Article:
For Q1 2018, 62 percent of hospitals are not using information outside of their own EHR because external provider data is not available in their EHR systems’ workflow. One-third of respondents also said that the data that they can view cannot be trusted because of the disparate systems between providers.
Just over one-quarter – 27 percent – of medical record administrators said transferred patient data was not presented in a useful format. In 2017, 22 percent reported the same issue.
Seventy-eight percent of hospitals said they have not prioritized or budgeted more meaningful improvements in patient engagement, interoperability or patient communications for 2018.
However, 92 percent of younger healthcare consumers were dissatisfied with their inpatient provider experience where complete medical records were not offered. Eighty-five percent of younger healthcare consumers reported dissatisfaction when telehealth options were not offered.
Healthcare consumers under the age of 40 were also more likely to desire reliable technological options at their provider, the report found. Eighty-nine percent of those respondents said they are unsatisfied with an organization’s technology capabilities, while 84 percent said they are looking for the most technologically advanced and electronically communicative provider.
“Healthcare consumers more frequently interact through electronic media in 2018, and while they value contact with their providers, they don’t have the patience for lacks in hospital interoperability, incorrect billing and access to scheduling and results,” Brown explained.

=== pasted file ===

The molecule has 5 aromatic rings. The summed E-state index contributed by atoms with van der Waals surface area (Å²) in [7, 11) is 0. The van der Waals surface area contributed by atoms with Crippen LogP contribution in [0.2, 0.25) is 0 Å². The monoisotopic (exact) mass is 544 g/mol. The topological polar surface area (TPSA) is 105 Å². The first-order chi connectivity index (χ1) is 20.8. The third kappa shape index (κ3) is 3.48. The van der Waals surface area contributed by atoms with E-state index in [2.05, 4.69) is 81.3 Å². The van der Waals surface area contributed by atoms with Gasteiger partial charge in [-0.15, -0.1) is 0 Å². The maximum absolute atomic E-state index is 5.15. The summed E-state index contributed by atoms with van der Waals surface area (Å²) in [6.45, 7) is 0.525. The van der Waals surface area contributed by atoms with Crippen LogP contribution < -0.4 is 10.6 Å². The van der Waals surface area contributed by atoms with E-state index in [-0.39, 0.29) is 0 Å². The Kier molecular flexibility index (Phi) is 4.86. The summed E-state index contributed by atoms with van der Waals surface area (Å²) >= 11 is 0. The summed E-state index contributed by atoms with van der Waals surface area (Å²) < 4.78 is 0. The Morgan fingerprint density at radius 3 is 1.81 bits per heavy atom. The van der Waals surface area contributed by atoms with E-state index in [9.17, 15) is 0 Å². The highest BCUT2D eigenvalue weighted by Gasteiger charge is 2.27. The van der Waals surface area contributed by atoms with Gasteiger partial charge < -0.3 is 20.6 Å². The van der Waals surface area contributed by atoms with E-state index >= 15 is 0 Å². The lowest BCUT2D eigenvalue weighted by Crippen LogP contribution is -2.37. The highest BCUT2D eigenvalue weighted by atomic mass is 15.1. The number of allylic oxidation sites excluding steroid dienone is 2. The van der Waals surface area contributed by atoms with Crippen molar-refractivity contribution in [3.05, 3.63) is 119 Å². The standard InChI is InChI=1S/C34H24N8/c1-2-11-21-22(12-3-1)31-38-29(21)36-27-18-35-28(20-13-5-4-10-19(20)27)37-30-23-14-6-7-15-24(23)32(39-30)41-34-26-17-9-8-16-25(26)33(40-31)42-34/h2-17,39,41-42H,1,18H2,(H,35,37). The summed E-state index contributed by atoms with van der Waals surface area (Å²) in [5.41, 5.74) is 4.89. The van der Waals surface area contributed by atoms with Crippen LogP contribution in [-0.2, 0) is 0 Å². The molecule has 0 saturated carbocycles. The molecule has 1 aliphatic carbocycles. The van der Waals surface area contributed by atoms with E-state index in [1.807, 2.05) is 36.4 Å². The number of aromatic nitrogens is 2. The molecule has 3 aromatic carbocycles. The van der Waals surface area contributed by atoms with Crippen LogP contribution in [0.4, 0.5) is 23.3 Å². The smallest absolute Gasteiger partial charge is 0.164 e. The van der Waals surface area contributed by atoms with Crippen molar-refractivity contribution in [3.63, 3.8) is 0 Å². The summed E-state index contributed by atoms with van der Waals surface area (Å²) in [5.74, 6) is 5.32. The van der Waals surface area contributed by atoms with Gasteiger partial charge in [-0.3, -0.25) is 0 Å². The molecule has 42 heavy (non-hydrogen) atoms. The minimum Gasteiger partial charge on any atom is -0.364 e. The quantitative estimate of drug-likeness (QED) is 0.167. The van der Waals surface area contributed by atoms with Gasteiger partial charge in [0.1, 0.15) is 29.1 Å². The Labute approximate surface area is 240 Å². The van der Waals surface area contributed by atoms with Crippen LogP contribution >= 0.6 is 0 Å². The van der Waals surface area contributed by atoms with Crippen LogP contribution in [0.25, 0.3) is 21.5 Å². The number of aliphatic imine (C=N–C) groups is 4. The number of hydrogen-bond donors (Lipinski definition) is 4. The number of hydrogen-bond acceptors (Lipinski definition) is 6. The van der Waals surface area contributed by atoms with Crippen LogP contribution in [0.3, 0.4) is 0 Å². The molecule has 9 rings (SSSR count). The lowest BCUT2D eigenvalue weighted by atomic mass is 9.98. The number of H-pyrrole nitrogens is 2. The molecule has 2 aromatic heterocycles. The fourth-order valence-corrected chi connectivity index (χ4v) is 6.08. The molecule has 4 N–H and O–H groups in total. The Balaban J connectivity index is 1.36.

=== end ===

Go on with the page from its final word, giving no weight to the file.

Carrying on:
The majority of consumers – 80 percent – were also more likely to blame the hospital system itself instead of the EHR systems or financial technology for a lack of patient record portability and access.
Black Book also found that 69 percent of healthcare consumers cited business office and insurance processes as the most important moment when overall satisfaction of a hospital organization is concluded. This was for cases when patient care met patient expectations.
“Part of this is probably due in part to patient expectations that have been set beyond most hospital’s technological capabilities for interoperability with both other providers and payors,” Brown stated.
He added that healthcare IT systems’ revenue cycle management channels had the lowest positive experience.
Respondents said Epic and athenahealth offer equally efficient health data exchange, but Epic EHRs were much easier to use than athenahealth EHRs once retrieved.
Both Epic and athenahealth let users share EHRs without investing as much effort, the report showed. Epic clients have to put forth the least amount of effort, as it has a quick verification process and users can take advantage of Care Everywhere, eHealth Exchange, and Carequality.
In comparison, eClinicalWorks, GE Healthcare, Greenway Health, MEDITECH, NextGen Healthcare, and Allscripts reportedly provided interoperability experiences that require “heavy lift, custom connections to external EMRs and HIEs.”
“Traditionally, patient-record sharing has been accomplished with expensive, custom-made point-to-point connections between healthcare organizations as well as local and regional HIE networks,” report authors explained.
“Fortunately, additional options are taking shape where EMR vendors build ‘plug-and-play’ connectivity into their EMR products, enabling quick, easy, and inexpensive connections between providers across national networks.”